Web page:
A recent study looked at a population with PTSD and compared those with past combat experience and those without. Those with combat in their pasts were more likely to use alcohol to cope with PTSD symptoms. This finding could lead to more intensive substance use screening for patients with combat trauma.
3. Symptoms of PTSD and Alcohol Use Disorder Differ by Gender.
An important recent study found that male and female lab animals with both conditions exhibit different symptoms and brain changes. Although not studied in humans, this research is important. It could help inform treatments that are more effective based on gender.
Researchers saw one important difference at the molecular level. Males had increased GABA receptor function in the brain. GABA is a neurotransmitter, or brain chemical, that reduces neuron activity and has a calming effect. In females, brains released more GABA. This could inform the future development of medications.
The researchers also found that males expressed a biomarker that females did not. The marker predicted alcohol use after trauma. They expect females to have a different biomarker yet to be found.
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4. Many People With PTSD Turn to Alcohol to Self-Medicate.
The symptoms of PTSD are difficult to live with and to tolerate. A leading theory to explain the strong association between PTSD and drinking is self-medication. If you have PTSD symptoms, you may turn to alcohol to numb them or in an attempt to avoid or forget traumatic memories and intrusive thoughts.
Research backs up this idea. Studies have shown that a traumatic stimulus triggers people with PTSD and an alcohol use disorder to crave alcohol. When those people are presented with a neutral stimulus, there is no increase in cravings.
In other words, you may begin using alcohol as a way to cope with PTSD symptoms, but it becomes a dangerous learned behavior. Any reminder of the trauma triggers your brain to want more alcohol.
5. Alcohol Use Only Makes PTSD Symptoms Worse.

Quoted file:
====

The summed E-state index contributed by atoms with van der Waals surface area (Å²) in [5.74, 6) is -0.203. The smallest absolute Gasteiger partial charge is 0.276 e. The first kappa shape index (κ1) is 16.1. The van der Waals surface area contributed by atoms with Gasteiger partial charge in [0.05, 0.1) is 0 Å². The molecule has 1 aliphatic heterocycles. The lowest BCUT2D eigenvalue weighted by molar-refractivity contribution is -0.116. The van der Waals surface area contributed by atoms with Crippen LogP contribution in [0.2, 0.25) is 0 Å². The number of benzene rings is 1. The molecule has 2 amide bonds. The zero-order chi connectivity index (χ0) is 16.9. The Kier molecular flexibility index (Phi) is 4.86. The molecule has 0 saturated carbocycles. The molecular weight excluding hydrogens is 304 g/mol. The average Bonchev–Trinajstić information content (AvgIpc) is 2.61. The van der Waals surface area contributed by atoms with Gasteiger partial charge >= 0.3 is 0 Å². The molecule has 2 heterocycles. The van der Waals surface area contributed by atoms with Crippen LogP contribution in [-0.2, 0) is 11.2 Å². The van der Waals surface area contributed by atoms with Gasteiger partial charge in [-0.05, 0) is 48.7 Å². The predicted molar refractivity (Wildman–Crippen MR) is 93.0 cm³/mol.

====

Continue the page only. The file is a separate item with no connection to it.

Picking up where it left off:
In the moment, a drink—or several—may seem like a useful way to manage symptoms. Drinking can temporarily help you forget the trauma or drown out negative thoughts. In the long-term, though, this strategy backfires. Alcohol tends to worsen several common symptoms and complications of PTSD:
- Feeling numb and detached
- Isolation from loved ones
- Anger and irritability
- Arousal and reactivity to stimuli
Alcohol use also causes its own problem, related to both mental and physical health. These, in turn, may contribute to worsening symptoms in a counterproductive cycle.
6. Drinking May Prolong PTSD.
Drinking as a coping mechanism is a form of avoidance, and this can mean that you only prolong your symptoms. Most people with PTSD have an urge to avoid any memories or flashbacks of the trauma. Drinking is one strategy for doing this.
The problem with avoidance is that it never resolves the problem. Effective treatment for PTSD focuses on going back to the original trauma and reliving and processing it in a safe environment. Avoidance is a surefire way to make PTSD last longer, and it makes treatment less effective.
7. Treatment Must Address Both PTSD and Drinking.
Because these two issues are so intimately connected, it is essential that treatment address them both. PTSD treatment without concurrent alcohol treatment can lead to ongoing substance abuse and a return to PTSD symptoms. The opposite is also true. If you address your drinking while still avoiding a traumatic past, you are unlikely to have much success.
It is up to professionals to screen people in treatment for co-occurring disorders. They must consider the fact that a patient presenting with PTSD may be drinking excessively. For patients with alcohol use disorder, it’s important to look at their pasts for any signs of trauma.
If you struggle with past trauma and drinking, seek professional help. Neither of these issues is likely to go away without intervention. A good treatment program will design a program tailored to your individual needs. It will help you process trauma, stop drinking, and learn new, healthier coping mechanisms going forward.